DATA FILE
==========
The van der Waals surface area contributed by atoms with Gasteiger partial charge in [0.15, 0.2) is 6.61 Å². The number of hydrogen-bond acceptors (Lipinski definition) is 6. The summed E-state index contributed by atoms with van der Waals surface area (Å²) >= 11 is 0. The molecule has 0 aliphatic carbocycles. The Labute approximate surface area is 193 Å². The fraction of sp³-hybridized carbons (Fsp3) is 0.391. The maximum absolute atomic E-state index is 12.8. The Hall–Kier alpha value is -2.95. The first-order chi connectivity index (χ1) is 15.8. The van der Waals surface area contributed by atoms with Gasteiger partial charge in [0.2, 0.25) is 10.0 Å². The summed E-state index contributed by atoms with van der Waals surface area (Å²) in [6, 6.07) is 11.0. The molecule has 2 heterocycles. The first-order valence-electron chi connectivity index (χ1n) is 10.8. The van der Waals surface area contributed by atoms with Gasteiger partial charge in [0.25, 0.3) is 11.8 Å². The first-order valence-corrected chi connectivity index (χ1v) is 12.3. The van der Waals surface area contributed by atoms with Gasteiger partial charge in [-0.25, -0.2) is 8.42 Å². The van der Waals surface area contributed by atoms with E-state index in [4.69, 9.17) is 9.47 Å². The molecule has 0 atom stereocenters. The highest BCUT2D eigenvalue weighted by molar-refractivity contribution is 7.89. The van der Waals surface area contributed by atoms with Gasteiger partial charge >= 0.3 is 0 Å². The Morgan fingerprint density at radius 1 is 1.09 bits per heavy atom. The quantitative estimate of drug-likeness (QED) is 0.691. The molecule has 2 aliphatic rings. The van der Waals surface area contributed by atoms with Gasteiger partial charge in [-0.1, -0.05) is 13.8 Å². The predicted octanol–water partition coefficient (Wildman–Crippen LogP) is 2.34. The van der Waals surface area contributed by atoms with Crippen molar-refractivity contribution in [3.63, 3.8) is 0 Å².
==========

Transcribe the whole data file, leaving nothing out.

The van der Waals surface area contributed by atoms with Gasteiger partial charge in [0.15, 0.2) is 6.61 Å². The number of hydrogen-bond acceptors (Lipinski definition) is 6. The summed E-state index contributed by atoms with van der Waals surface area (Å²) >= 11 is 0. The molecule has 0 aliphatic carbocycles. The Labute approximate surface area is 193 Å². The fraction of sp³-hybridized carbons (Fsp3) is 0.391. The maximum absolute atomic E-state index is 12.8. The Hall–Kier alpha value is -2.95. The first-order chi connectivity index (χ1) is 15.8. The van der Waals surface area contributed by atoms with Gasteiger partial charge in [0.2, 0.25) is 10.0 Å². The summed E-state index contributed by atoms with van der Waals surface area (Å²) in [6, 6.07) is 11.0. The molecule has 2 heterocycles. The first-order valence-electron chi connectivity index (χ1n) is 10.8. The van der Waals surface area contributed by atoms with Gasteiger partial charge in [0.25, 0.3) is 11.8 Å². The first-order valence-corrected chi connectivity index (χ1v) is 12.3. The van der Waals surface area contributed by atoms with Gasteiger partial charge in [-0.25, -0.2) is 8.42 Å². The van der Waals surface area contributed by atoms with E-state index in [4.69, 9.17) is 9.47 Å². The molecule has 0 atom stereocenters. The highest BCUT2D eigenvalue weighted by molar-refractivity contribution is 7.89. The van der Waals surface area contributed by atoms with Gasteiger partial charge >= 0.3 is 0 Å². The Morgan fingerprint density at radius 1 is 1.09 bits per heavy atom. The quantitative estimate of drug-likeness (QED) is 0.691. The molecule has 2 aliphatic rings. The van der Waals surface area contributed by atoms with Gasteiger partial charge in [-0.1, -0.05) is 13.8 Å². The predicted octanol–water partition coefficient (Wildman–Crippen LogP) is 2.34. The van der Waals surface area contributed by atoms with Crippen molar-refractivity contribution in [3.63, 3.8) is 0 Å².